Back when I was in my late 20's, I had an evaluation for a leadership position for an outfit I worked for. It was something in which no woman had ever held the position and certainly not anyone my age. I'd like to say I was cool and collected but I was nervous as hell. At any point in the interview I expected the next thing out of my mouth to be "Beer" or "Donut". The senior folks read through my resume (oh please, please tell me I used the word "Statistical" and not "Sadistical") and commented on the recent MBA (not my first choice in studies, but I knew that just being a science geek or a pilot isn't guarantee of leadership positions later). They also mentioned my age (back in those days you didn't have HR breathing down your next going "Good Heavens, Man, you can't ask THAT question?)
After the technical type questions I did OK at came the deal breaker - "Describe your organizational skills".
I thought of all those classes, I thought of Peter Drucker books and multi attribute utility diagrams; I thought of getting a big box of an airplane across a big desert with steam gauges and sweat. One never forget those flights, suspended in space, hanging from a point between mobility and absolutely motion, thinking there is no better job as you chase the wind, knowing it's too good to last. I thought of budgets and acquisitions and purchase orders and how none of them do you any good when you're looking down at 200 miles of open water and the EICAS panel is lit up like a Christmas tree and everyone is looking at you to make a decision before the other one flames out.
All those things I thought, but what came out of my mouth without pausing for breath, was "I once cooked Thanksgiving dinner for 23 pilots including real mashed potatoes and pie without a microwave and everything was hot on the table at the same time.
"Oh, Crap, did I just SAY that?" I thought, as I felt a breeze on my cheek, the axe falling, most likely. What's next, conversation about dishware and shoes?
But I got hired. A couple days later I was riding herd on a couple hundred people. I hoped they didn't all expect pie.
So for tonight, a little lesson on creativity and timing. Sometimes it all comes together, sometimes it's "Hello Aurelio's?" There are a million cookbooks out there, but some of the best meals are when you just get creative with what's in the kitchen. Sure, there is the occasional disaster (do not substitute duck wings for chicken wings and cook for the same amount of time unless you have a craving for rubber bands) but with practice and a few hints, most folks can learn to craft such a meal without resorting to a sodium drenched frozen something that costs three times as much as making it yourself.
It started with a pack of two turkey tenderloins I got on sale for less than $4, some fresh veggies and some dry goods/ I said "tenderloin with garlic sliced in a chardonnay sauce?" and Partner in Grime said "stuffing with onion and celery as a bed?" and it went from there.
It ended up as this.
Turkey Tenderloin in White Wine Reduction with Garlic and Mushrooms served on Onion/Sage stuffing with Walnut Roasted Sweet Potatoes with Pear Cinnamon Balsamic glaze.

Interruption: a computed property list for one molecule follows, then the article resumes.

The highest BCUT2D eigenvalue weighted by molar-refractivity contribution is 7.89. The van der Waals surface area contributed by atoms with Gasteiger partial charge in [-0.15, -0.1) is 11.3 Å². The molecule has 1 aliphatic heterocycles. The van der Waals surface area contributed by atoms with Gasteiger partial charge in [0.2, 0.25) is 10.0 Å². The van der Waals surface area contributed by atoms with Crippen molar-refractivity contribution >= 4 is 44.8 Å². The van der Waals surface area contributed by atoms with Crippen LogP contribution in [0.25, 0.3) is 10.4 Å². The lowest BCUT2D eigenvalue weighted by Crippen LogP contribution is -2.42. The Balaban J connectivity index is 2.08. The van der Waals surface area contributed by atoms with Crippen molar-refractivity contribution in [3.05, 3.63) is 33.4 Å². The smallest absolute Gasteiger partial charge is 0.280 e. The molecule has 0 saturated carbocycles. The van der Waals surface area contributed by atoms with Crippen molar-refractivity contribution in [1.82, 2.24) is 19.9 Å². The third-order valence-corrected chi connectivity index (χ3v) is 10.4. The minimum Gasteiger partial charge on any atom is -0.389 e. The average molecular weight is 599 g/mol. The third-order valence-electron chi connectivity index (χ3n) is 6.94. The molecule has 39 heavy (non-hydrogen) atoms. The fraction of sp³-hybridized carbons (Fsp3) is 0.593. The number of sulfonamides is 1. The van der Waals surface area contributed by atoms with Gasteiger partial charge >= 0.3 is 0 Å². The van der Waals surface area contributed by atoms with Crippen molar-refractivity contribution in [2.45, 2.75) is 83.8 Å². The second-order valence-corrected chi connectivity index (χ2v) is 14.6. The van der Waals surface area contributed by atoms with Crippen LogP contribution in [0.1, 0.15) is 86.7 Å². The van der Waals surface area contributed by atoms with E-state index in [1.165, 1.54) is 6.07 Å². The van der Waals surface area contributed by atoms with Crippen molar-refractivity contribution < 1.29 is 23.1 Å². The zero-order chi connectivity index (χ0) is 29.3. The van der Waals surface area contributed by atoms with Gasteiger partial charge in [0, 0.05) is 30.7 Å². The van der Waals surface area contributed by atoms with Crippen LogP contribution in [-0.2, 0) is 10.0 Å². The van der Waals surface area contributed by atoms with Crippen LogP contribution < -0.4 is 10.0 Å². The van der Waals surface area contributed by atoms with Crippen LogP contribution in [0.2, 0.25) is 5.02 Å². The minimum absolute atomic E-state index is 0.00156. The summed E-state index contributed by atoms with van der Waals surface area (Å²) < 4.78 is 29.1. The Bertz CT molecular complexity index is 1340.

No recipe, no rules, and two big thumbs up.
Start with the tenderloin(s). Marinate in a dab of olive oil, a little lemon juice and then rub with garlic and roast until not quite done (about 10 minutes less than package directions, still pink in the middle). While that cooks, chop a couple large sweet potatoes in two inch chunks, toss with a litttle walnut oil and place in a cooking pan. While you're in the chopping mode, chop 1 and 1/2 onions ( the half in small pieces, and the whole one in bigger chunks) and also chop 2-3 stalks of celery. Throw the whole onion in bigger pieces in with the potatoes. I have these nifty Ceramic knives that Old NFO gave me a few years back that make it easy. Preheat oven to the temp on tenderloin package.
Get out a box of Stove Top stuffing (also on clearance) put water and butter per directions in pan with 1/2 teaspoon of sage and set on cold burner.
Saute the celery and the half onion bits in a pan with a little EVOO until the celery is JUST starting to get limp and the onion is starting to caramelize. Toss the celery/onion mixture in the water for the stuffing, and put pan back on a cold burner.
About now, the timer for the turkey should go off. Remove it from oven and let cool slightly, then slice in pieces. Place potatoes in oven, the temperature raised to 375 F. and the timer set for 30 minutes.
Turn the heat on the water for the stuffing on warm (you want it to heat, not simmer). In the same pan you did the onions and celery in, saute some sliced mushrooms and a child sized handful of fresh basil. When the mushrooms are starting to soften, drain off any liquid and add 3/4 cup of white wine, and a splash of lemon juice, stir until the liquid begins to cook down a little bit. Place turkey slices on top and let it finish cooking, stirring occasionally to let the wine reduction cook down, adding 2-3 tablespoons of butter at the end to thicken. Leave pan on low, stirring occasionally, while potatoes finish up.
When timer goes off for potatoes (or when they are starting to be get soft) drizzle1/4 cup Cinnamon Pear Balsamic Vinegar over top (from Artesanos, or your favorite balsamic). Stir and return to oven for 10 minutes or until soft in the middle when poked with a fork.
Raise the heat under the veggie infused stuffing water and heat to boiling, add stuffing mix. Stir, cover and remove from heat.
When potatoes are done, everything is done. Serve turkey over stuffing with sweet potatoes. Drizzle any extra juice from the glazed potatoes over the turkey and stuffing.
It might not be dinner for 23. It may just be dinner with your best friends of the two and four legged variety; time to laugh, time to shed the worries of the week, watching them all fly away as the wine is poured, burdens vanishing as they approach the color of wind.